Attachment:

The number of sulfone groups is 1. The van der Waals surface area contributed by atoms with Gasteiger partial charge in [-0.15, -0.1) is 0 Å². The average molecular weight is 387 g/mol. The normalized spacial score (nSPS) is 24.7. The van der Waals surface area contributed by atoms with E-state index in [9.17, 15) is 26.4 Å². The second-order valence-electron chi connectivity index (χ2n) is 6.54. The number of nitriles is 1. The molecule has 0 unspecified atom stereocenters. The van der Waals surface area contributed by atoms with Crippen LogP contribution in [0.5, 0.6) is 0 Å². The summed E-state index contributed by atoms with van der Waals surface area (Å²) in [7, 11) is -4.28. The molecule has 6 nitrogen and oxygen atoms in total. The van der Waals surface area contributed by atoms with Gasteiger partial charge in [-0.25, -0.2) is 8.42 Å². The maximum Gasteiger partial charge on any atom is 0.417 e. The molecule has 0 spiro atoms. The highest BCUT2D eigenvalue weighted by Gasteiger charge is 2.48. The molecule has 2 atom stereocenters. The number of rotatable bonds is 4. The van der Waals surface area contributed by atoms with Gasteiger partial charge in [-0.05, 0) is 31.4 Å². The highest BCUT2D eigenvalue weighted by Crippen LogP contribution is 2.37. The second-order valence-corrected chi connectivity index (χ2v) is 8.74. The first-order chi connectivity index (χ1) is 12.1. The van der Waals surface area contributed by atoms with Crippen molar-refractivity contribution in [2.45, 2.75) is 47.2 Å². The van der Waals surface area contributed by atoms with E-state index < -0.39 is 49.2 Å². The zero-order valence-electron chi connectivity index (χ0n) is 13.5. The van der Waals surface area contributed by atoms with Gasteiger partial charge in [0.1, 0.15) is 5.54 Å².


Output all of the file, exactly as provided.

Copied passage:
The number of sulfone groups is 1. The van der Waals surface area contributed by atoms with Gasteiger partial charge in [-0.15, -0.1) is 0 Å². The average molecular weight is 387 g/mol. The normalized spacial score (nSPS) is 24.7. The van der Waals surface area contributed by atoms with E-state index in [9.17, 15) is 26.4 Å². The second-order valence-electron chi connectivity index (χ2n) is 6.54. The number of nitriles is 1. The molecule has 0 unspecified atom stereocenters. The van der Waals surface area contributed by atoms with Crippen LogP contribution in [0.5, 0.6) is 0 Å². The summed E-state index contributed by atoms with van der Waals surface area (Å²) in [7, 11) is -4.28. The molecule has 6 nitrogen and oxygen atoms in total. The van der Waals surface area contributed by atoms with Gasteiger partial charge in [-0.25, -0.2) is 8.42 Å². The maximum Gasteiger partial charge on any atom is 0.417 e. The molecule has 0 spiro atoms. The highest BCUT2D eigenvalue weighted by Gasteiger charge is 2.48. The molecule has 2 atom stereocenters. The number of rotatable bonds is 4. The van der Waals surface area contributed by atoms with Gasteiger partial charge in [-0.05, 0) is 31.4 Å². The highest BCUT2D eigenvalue weighted by Crippen LogP contribution is 2.37. The second-order valence-corrected chi connectivity index (χ2v) is 8.74. The first-order chi connectivity index (χ1) is 12.1. The van der Waals surface area contributed by atoms with Crippen molar-refractivity contribution in [2.45, 2.75) is 47.2 Å². The van der Waals surface area contributed by atoms with E-state index < -0.39 is 49.2 Å². The zero-order valence-electron chi connectivity index (χ0n) is 13.5. The van der Waals surface area contributed by atoms with Gasteiger partial charge in [0.1, 0.15) is 5.54 Å².